Mosquitoes, biting flies, chiggers and ticks can be
annoying and sometimes pose a serious risk to public
health. In certain areas of the United States, mosquitoes
can transmit diseases like equine and St. Louis
encephalitis. More recently transmission of West Nile
virus has become a major concern. Biting flies can inflict
a painful bite that can persist for days, swell, and
Ticks can transmit serious diseases
like Lyme disease and Rocky Mountain spotted fever. When properly used, arthropod
(insects, ticks, mites, etc.) repellents can discourage
biting arthropods from landing on treated skin or
How Do We Attract Biting Arthropods?
The factors involved in attracting biting arthropods
to a host are complex. Arthropods use visual, thermal
and olfactory (smell) stimuli to locate a host. Visual
stimuli are important for day biting insect in-flight
orientation. Dark-colored clothing increases your
chances of being bitten.
Between 300 and 400 different compounds are released
from a human body as by-products of metabolism
and more than 100 volatile compounds can be
detected in human breath. Carbon dioxide and lactic
acid are two of the best-studied mosquito attractants.
At close range, skin temperature and moisture may
also further attract biting arthropods.
Choosing Insect Repellents
Insect repellents are available in various forms and
concentrations. Aerosol and pump-spray products are
intended for skin applications as well as for treating
clothing. Liquid, cream, lotion, spray, and stick products
enable direct skin application.
Products with a
low concentrations of active ingredient may be appropriate
for situations where exposure to insects is
minimal. Higher concentration of active ingredient
may be useful in highly infested areas or with insect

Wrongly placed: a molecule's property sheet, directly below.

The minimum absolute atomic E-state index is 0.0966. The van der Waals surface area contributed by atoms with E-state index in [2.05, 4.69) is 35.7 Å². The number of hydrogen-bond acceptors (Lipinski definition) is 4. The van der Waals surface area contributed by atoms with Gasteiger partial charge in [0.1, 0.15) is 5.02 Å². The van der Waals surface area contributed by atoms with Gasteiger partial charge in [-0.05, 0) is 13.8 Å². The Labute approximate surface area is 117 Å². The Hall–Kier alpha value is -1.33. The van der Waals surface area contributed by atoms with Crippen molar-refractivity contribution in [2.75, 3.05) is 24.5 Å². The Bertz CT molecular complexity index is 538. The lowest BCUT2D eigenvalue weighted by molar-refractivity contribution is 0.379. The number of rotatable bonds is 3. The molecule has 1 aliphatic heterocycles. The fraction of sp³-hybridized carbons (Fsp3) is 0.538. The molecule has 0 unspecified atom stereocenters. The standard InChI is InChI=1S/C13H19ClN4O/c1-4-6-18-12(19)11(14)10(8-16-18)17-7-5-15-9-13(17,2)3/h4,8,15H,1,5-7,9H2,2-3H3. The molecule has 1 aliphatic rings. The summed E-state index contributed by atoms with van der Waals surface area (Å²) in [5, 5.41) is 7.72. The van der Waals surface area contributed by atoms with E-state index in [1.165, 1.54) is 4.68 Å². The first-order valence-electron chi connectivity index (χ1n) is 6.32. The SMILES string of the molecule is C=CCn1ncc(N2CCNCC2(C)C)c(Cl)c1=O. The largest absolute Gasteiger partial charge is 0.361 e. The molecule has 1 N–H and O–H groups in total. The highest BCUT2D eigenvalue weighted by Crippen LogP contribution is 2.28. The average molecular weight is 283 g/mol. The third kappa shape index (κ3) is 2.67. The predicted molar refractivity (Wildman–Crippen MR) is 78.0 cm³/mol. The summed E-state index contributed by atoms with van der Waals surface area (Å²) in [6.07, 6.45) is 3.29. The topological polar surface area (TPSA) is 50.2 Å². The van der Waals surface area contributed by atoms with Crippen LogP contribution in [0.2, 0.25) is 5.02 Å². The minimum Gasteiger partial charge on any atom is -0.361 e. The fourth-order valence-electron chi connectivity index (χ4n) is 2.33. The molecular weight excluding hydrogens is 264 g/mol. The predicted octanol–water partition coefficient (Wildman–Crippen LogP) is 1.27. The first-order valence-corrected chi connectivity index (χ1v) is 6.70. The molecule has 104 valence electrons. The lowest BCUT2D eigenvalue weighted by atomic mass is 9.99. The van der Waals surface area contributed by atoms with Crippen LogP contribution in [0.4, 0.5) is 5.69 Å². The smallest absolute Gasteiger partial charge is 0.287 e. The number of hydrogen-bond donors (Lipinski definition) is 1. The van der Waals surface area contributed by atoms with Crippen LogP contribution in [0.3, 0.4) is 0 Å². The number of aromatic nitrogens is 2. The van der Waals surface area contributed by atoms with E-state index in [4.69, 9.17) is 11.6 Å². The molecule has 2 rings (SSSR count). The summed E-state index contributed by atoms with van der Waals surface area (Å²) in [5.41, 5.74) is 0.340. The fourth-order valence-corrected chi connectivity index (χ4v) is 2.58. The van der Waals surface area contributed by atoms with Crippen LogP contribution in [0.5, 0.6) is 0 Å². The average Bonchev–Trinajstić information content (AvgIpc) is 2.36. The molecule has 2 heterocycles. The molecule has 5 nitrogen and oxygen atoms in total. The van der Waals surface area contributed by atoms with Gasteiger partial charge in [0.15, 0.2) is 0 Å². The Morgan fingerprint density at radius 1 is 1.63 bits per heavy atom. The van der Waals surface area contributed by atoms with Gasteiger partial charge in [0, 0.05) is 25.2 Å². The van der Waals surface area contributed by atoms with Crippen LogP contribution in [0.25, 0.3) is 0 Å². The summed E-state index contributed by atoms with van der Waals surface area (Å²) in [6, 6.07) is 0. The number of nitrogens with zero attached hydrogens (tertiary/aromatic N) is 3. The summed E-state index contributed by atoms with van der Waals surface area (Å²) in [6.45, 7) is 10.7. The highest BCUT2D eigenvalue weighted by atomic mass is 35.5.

species that are more difficult to repel. Where appropriate,
consider non-chemical ways to deter biting insects
— window and door screens, bed netting, long
sleeves, and long pants.
- Check the container to ensure that the product bears an EPA-approved label and registration number. Never use a product that has not been approved for use by EPA!
- Read the entire label before using a pesticide. Even if you have used it before, read the label again – don’t trust your memory.
- Follow use directions carefully, use only the amount directed, at the time and under the conditions specified, and for the purpose listed. For example, if you need a tick repellent, make sure that the product label lists this use. If ticks are not listed, the product may not be formulated for that use, and therefore be ineffective.
- Store repellents away from children’s reach, in a locked utility cabinet.
Types of Repellents
- DEET (chemical name, N, N-diethyl-3-methylbenzamide also listed as N, N-diethyl-m-toluamide) is the active ingredient in many insect repellent products. DEET’s most significant benefit is its ability to repel potentially disease-carrying insects and ticks. Products containing DEET currently are available to the public in a variety of liquids, lotions, sprays, and impregnated materials (e.g., wrist bands). Formulations registered for direct application to human skin contain from 4 to 100% DEET. DEET is designed for direct application to human skin to repel insects, rather than kill them. After it was developed by the U.S. Army in 1946, DEET was registered for use by the general public in 1957. Approximately 230 products containing DEET are currently registered with EPA by about 70 different companies.